Christian Education is also one of Reverend Julius’ major priorities. Under his leadership, Church School membership has increased. Classrooms have been upgraded, new and improved instructional materials and aids have been provided, and the time allocated for instruction has been increased. Workshops and seminars are conducted for the spiritual and personal enrichment of officers and members, often facilitated by Connectional officers and outstanding AME Church clergy from across the country. Reverend Julius gives special attention to the children and young people of the church, developing programs specifically designed to lead them to Christ, instruct them in the knowledge and wisdom of God’s Word, and equip them for the work of ministry. He encourages the congregation to give strong support to the Children’s Youth Ministry, Young People’s Division (YPD), Collegiate and Young Adult Ministry, and Children’s Church. A Spiritual Guidance (SGS) Program, formally known as the Adopt-A-Student Program, has been reestablished, again connecting college students with church families and individuals who provide them with spiritual, emotional, and educational support while they are away from home.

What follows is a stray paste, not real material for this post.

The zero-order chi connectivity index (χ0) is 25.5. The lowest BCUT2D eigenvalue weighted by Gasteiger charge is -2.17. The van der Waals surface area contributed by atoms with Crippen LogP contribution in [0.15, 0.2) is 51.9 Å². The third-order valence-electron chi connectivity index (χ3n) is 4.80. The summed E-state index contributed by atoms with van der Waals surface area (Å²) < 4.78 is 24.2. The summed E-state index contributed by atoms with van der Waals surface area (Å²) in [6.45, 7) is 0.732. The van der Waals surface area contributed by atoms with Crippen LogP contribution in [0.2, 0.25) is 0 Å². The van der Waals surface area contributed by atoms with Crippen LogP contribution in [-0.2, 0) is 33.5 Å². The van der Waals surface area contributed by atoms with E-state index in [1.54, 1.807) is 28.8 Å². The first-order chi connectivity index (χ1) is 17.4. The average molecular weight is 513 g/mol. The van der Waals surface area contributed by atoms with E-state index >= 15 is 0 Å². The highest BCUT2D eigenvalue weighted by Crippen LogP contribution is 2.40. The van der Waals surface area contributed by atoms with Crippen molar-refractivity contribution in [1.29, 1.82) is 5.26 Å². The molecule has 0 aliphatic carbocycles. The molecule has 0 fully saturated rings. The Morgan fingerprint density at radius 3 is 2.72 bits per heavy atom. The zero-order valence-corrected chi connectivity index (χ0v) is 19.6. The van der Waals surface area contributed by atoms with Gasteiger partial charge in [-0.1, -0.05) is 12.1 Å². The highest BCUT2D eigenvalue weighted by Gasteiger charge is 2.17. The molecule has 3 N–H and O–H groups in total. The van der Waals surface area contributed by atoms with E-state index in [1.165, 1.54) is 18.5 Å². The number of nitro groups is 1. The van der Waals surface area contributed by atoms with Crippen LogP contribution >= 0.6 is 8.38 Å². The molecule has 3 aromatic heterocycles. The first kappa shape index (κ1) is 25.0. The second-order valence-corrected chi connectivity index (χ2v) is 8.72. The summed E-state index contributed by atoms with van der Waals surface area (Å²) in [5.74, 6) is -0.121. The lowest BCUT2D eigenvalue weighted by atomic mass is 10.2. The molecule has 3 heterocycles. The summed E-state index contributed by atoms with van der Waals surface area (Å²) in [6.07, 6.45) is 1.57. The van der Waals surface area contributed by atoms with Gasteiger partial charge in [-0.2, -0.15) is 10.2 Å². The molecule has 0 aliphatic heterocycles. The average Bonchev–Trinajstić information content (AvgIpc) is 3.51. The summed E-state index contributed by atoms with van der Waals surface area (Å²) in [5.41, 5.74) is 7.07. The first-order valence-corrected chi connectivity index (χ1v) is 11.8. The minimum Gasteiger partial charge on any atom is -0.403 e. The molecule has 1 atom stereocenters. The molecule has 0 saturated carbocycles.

As a good steward of the buildings, land, and other physical resources God has given Bethel, Reverend Julius provides leadership in church maintenance, repairs, and upgrades to ensure that the church is a welcoming and appropriate meeting place for God and His people. His knowledge of and experience in church management and finance allowed Bethel to liquidate a $250,000 loan in less than three years

Bethel’s history is progressive to a large extent because its pastors, past and present, met and continue to meet the challenges of the day, advance the work of our Lord, and give effective leadership to a conventional, yet vibrant membership. The pastors who have provided leadership to Bethel since 1865 include the following:

Pastors Serving Bethel AME Church – Tallahassee, Florida